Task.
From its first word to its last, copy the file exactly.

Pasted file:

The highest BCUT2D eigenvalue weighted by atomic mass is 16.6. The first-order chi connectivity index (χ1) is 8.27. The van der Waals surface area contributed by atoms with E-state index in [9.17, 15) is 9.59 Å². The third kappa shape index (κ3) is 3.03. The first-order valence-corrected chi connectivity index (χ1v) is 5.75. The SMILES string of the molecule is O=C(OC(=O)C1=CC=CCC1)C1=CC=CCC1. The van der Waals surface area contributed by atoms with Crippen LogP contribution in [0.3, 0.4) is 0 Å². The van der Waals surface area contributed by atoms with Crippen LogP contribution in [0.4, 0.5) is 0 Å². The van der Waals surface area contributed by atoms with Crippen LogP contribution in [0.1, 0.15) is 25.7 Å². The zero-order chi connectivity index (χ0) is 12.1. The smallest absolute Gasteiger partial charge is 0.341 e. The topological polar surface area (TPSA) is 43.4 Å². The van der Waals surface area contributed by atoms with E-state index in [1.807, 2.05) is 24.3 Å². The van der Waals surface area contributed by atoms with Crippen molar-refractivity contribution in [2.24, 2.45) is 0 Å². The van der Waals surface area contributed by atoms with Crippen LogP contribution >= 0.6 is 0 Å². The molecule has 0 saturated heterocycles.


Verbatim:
The highest BCUT2D eigenvalue weighted by atomic mass is 16.6. The first-order chi connectivity index (χ1) is 8.27. The van der Waals surface area contributed by atoms with E-state index in [9.17, 15) is 9.59 Å². The third kappa shape index (κ3) is 3.03. The first-order valence-corrected chi connectivity index (χ1v) is 5.75. The SMILES string of the molecule is O=C(OC(=O)C1=CC=CCC1)C1=CC=CCC1. The van der Waals surface area contributed by atoms with Crippen LogP contribution in [0.3, 0.4) is 0 Å². The van der Waals surface area contributed by atoms with Crippen LogP contribution in [0.4, 0.5) is 0 Å². The van der Waals surface area contributed by atoms with Crippen LogP contribution in [0.1, 0.15) is 25.7 Å². The zero-order chi connectivity index (χ0) is 12.1. The smallest absolute Gasteiger partial charge is 0.341 e. The topological polar surface area (TPSA) is 43.4 Å². The van der Waals surface area contributed by atoms with E-state index in [1.807, 2.05) is 24.3 Å². The van der Waals surface area contributed by atoms with Crippen molar-refractivity contribution in [2.24, 2.45) is 0 Å². The van der Waals surface area contributed by atoms with Crippen LogP contribution >= 0.6 is 0 Å². The molecule has 0 saturated heterocycles.